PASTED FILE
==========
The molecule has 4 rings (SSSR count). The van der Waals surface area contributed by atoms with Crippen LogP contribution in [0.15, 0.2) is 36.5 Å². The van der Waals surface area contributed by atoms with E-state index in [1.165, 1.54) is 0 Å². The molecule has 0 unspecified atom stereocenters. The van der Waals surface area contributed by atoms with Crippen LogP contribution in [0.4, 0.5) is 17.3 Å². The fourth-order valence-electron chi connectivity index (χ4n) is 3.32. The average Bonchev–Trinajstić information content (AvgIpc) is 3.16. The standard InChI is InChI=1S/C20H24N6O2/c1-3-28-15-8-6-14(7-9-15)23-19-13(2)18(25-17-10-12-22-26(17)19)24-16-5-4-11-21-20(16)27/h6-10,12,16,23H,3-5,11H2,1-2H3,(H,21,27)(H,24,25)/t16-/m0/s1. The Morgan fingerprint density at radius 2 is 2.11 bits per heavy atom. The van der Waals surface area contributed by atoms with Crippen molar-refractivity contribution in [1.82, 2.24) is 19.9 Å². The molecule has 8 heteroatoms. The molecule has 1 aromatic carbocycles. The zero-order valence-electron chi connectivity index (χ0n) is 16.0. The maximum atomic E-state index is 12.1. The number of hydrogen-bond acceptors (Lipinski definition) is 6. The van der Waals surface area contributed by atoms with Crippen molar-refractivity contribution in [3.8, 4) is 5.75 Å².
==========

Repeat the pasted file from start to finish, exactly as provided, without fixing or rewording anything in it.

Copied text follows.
The molecule has 4 rings (SSSR count). The van der Waals surface area contributed by atoms with Crippen LogP contribution in [0.15, 0.2) is 36.5 Å². The van der Waals surface area contributed by atoms with E-state index in [1.165, 1.54) is 0 Å². The molecule has 0 unspecified atom stereocenters. The van der Waals surface area contributed by atoms with Crippen LogP contribution in [0.4, 0.5) is 17.3 Å². The fourth-order valence-electron chi connectivity index (χ4n) is 3.32. The average Bonchev–Trinajstić information content (AvgIpc) is 3.16. The standard InChI is InChI=1S/C20H24N6O2/c1-3-28-15-8-6-14(7-9-15)23-19-13(2)18(25-17-10-12-22-26(17)19)24-16-5-4-11-21-20(16)27/h6-10,12,16,23H,3-5,11H2,1-2H3,(H,21,27)(H,24,25)/t16-/m0/s1. The Morgan fingerprint density at radius 2 is 2.11 bits per heavy atom. The van der Waals surface area contributed by atoms with Crippen molar-refractivity contribution in [1.82, 2.24) is 19.9 Å². The molecule has 8 heteroatoms. The molecule has 1 aromatic carbocycles. The zero-order valence-electron chi connectivity index (χ0n) is 16.0. The maximum atomic E-state index is 12.1. The number of hydrogen-bond acceptors (Lipinski definition) is 6. The van der Waals surface area contributed by atoms with Crippen molar-refractivity contribution in [3.8, 4) is 5.75 Å².